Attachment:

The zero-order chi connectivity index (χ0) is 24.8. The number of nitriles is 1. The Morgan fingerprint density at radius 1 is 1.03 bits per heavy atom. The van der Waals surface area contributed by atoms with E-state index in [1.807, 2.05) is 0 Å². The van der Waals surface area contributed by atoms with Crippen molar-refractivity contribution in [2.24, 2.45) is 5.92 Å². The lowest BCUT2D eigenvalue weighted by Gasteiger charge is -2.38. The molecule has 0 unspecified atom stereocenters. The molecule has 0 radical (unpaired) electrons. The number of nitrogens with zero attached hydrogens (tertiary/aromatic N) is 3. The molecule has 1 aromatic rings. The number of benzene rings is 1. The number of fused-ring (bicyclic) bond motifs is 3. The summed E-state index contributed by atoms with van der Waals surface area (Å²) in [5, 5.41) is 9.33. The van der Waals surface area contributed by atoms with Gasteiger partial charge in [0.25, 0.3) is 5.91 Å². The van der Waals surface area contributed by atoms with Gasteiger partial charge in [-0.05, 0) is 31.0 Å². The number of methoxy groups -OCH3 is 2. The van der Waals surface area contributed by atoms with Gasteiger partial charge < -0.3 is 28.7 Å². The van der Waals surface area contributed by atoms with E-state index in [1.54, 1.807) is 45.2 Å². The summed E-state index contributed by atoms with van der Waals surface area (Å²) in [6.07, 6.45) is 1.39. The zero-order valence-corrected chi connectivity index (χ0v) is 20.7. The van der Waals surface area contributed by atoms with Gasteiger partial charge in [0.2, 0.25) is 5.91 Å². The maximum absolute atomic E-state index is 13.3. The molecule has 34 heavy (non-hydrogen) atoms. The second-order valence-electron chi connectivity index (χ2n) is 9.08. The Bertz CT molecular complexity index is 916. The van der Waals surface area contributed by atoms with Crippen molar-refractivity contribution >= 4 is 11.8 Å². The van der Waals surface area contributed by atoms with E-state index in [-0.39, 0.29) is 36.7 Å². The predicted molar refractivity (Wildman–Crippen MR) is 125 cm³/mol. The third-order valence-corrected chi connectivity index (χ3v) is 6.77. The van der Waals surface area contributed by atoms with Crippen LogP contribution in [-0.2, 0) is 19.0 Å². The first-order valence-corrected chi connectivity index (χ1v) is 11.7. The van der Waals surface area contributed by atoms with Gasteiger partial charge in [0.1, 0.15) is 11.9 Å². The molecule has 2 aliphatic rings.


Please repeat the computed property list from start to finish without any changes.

The zero-order chi connectivity index (χ0) is 24.8. The number of nitriles is 1. The Morgan fingerprint density at radius 1 is 1.03 bits per heavy atom. The van der Waals surface area contributed by atoms with E-state index in [1.807, 2.05) is 0 Å². The van der Waals surface area contributed by atoms with Crippen molar-refractivity contribution in [2.24, 2.45) is 5.92 Å². The lowest BCUT2D eigenvalue weighted by Gasteiger charge is -2.38. The molecule has 0 unspecified atom stereocenters. The molecule has 0 radical (unpaired) electrons. The number of nitrogens with zero attached hydrogens (tertiary/aromatic N) is 3. The molecule has 1 aromatic rings. The number of benzene rings is 1. The number of fused-ring (bicyclic) bond motifs is 3. The summed E-state index contributed by atoms with van der Waals surface area (Å²) in [5, 5.41) is 9.33. The van der Waals surface area contributed by atoms with Gasteiger partial charge in [0.25, 0.3) is 5.91 Å². The van der Waals surface area contributed by atoms with Gasteiger partial charge in [-0.05, 0) is 31.0 Å². The number of methoxy groups -OCH3 is 2. The van der Waals surface area contributed by atoms with Gasteiger partial charge < -0.3 is 28.7 Å². The van der Waals surface area contributed by atoms with E-state index in [1.54, 1.807) is 45.2 Å². The summed E-state index contributed by atoms with van der Waals surface area (Å²) in [6.07, 6.45) is 1.39. The zero-order valence-corrected chi connectivity index (χ0v) is 20.7. The van der Waals surface area contributed by atoms with Gasteiger partial charge in [0.2, 0.25) is 5.91 Å². The maximum absolute atomic E-state index is 13.3. The molecule has 34 heavy (non-hydrogen) atoms. The second-order valence-electron chi connectivity index (χ2n) is 9.08. The Bertz CT molecular complexity index is 916. The van der Waals surface area contributed by atoms with Crippen molar-refractivity contribution >= 4 is 11.8 Å². The van der Waals surface area contributed by atoms with E-state index in [-0.39, 0.29) is 36.7 Å². The predicted molar refractivity (Wildman–Crippen MR) is 125 cm³/mol. The third-order valence-corrected chi connectivity index (χ3v) is 6.77. The van der Waals surface area contributed by atoms with Crippen LogP contribution in [-0.2, 0) is 19.0 Å². The first-order valence-corrected chi connectivity index (χ1v) is 11.7. The van der Waals surface area contributed by atoms with Gasteiger partial charge in [0.1, 0.15) is 11.9 Å². The molecule has 2 aliphatic rings.